Luck Is Where Preparation Meets Opportunity

I am still indulging in a bit of Hearthstone. I am not interested enough to invest the money it would take to be competitive, so I have mostly played modes where your card collection matters little or not at all: Tavern Brawl and Dungeon Run. (I could also play Arena, but there is a gold cost there.)

In both modes, I must say that the skill ceiling is a little higher than advertised. I would not say a lot higher, but there is clearly better and worse, and you can see worse decisions being made. Tavern Brawl may tend towards very messy randomness, but understanding how to use that randomness can be the difference between winning and losing. I have won several games I should have lost because my opponent kept rolling the dice after reaching a decisive lead. As in, they could win simply by attacking, but instead they triggered a random effect that wiped the board. This is a skill important in many games (and outside them): recognizing that you have already won and taking your victory.

Continue reading Luck Is Where Preparation Meets Opportunity

Gain a Random Card

After completing my set of Hearthstone dungeon runs, I have kept on for more completions and many more attempts. The more I play, the more I see a common problem: overuse of the features that online card games allow.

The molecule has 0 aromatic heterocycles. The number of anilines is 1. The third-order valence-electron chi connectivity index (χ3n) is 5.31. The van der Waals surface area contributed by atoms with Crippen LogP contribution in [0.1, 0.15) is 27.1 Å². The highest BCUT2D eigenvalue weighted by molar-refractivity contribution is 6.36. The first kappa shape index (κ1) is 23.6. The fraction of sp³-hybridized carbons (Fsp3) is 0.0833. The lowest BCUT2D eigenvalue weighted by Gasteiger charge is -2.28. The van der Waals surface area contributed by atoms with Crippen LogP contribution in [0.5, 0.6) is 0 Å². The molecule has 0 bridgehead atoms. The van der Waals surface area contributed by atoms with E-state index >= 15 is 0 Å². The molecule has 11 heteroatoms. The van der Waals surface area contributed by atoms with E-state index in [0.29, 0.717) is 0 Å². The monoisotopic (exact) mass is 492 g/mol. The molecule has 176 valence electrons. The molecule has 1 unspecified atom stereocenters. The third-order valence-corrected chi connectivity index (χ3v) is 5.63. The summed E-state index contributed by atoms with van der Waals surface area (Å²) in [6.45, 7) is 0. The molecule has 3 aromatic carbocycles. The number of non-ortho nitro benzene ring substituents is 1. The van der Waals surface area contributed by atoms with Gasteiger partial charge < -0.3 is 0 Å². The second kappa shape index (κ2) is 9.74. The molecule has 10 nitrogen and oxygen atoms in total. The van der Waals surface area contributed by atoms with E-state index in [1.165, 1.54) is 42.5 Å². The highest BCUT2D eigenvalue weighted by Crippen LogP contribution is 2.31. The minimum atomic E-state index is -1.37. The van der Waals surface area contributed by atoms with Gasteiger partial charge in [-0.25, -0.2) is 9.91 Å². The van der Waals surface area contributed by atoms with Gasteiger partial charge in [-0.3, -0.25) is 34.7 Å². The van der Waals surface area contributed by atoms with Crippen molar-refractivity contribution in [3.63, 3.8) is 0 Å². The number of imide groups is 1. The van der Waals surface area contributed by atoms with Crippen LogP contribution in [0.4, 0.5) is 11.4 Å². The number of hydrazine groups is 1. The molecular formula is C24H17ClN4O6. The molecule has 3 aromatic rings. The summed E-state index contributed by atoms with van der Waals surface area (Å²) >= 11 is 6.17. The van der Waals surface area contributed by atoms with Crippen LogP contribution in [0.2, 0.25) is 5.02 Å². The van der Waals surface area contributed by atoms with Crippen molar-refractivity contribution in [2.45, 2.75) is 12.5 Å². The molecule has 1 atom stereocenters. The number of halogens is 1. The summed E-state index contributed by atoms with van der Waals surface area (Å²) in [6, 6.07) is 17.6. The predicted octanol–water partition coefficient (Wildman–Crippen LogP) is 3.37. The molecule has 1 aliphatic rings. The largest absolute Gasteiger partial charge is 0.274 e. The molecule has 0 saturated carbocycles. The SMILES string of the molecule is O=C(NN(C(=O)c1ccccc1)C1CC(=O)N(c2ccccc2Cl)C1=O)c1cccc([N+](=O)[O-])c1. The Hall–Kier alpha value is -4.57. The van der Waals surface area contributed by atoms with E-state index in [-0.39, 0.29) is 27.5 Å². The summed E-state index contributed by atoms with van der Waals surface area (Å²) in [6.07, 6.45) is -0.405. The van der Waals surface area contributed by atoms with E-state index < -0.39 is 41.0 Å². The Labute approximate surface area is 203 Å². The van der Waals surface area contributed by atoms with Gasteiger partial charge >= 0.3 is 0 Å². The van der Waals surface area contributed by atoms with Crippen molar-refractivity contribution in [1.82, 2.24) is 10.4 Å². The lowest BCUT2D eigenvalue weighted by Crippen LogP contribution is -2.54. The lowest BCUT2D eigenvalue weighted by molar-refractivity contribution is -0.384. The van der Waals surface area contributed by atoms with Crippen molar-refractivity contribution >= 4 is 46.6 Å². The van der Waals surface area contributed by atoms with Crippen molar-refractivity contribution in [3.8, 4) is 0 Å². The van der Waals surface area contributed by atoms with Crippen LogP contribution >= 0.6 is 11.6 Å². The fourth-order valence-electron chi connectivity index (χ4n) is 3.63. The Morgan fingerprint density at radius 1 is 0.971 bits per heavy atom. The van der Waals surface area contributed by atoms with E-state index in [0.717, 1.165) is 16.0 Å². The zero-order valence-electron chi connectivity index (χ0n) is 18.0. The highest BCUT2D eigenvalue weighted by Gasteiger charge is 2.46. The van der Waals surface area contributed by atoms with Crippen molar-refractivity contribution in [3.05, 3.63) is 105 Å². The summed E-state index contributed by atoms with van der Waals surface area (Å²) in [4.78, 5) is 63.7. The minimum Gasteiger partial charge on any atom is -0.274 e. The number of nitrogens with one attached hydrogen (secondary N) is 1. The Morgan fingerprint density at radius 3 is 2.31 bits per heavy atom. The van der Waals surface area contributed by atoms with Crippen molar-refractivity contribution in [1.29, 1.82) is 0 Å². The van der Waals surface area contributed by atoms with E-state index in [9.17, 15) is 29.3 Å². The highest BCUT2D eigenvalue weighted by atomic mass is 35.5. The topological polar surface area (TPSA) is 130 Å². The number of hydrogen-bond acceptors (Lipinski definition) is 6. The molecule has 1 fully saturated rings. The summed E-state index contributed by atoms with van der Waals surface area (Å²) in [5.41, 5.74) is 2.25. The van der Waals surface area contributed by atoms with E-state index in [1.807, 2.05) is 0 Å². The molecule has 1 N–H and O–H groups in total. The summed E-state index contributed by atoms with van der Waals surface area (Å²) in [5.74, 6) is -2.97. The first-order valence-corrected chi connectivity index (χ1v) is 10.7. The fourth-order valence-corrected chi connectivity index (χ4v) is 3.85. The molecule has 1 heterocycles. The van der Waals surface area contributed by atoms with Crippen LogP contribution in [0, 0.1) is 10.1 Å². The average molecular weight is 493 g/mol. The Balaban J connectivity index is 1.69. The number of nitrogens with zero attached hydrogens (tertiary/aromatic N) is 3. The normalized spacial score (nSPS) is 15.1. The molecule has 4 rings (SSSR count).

For folks who did not click through for those old posts, let me summarize. When you take a card game online, you get exciting new options that are difficult or impossible in physical card games, like cloning cards, altering them in a variety of ways, and bringing random cards into the game. Hearthstone has many of this last, especially in the dungeon runs: many cards summon other random cards. And we find that once you can do something, you find lots of reasons and opportunities to do it. A narrow option can take a slippery slope to become a central feature.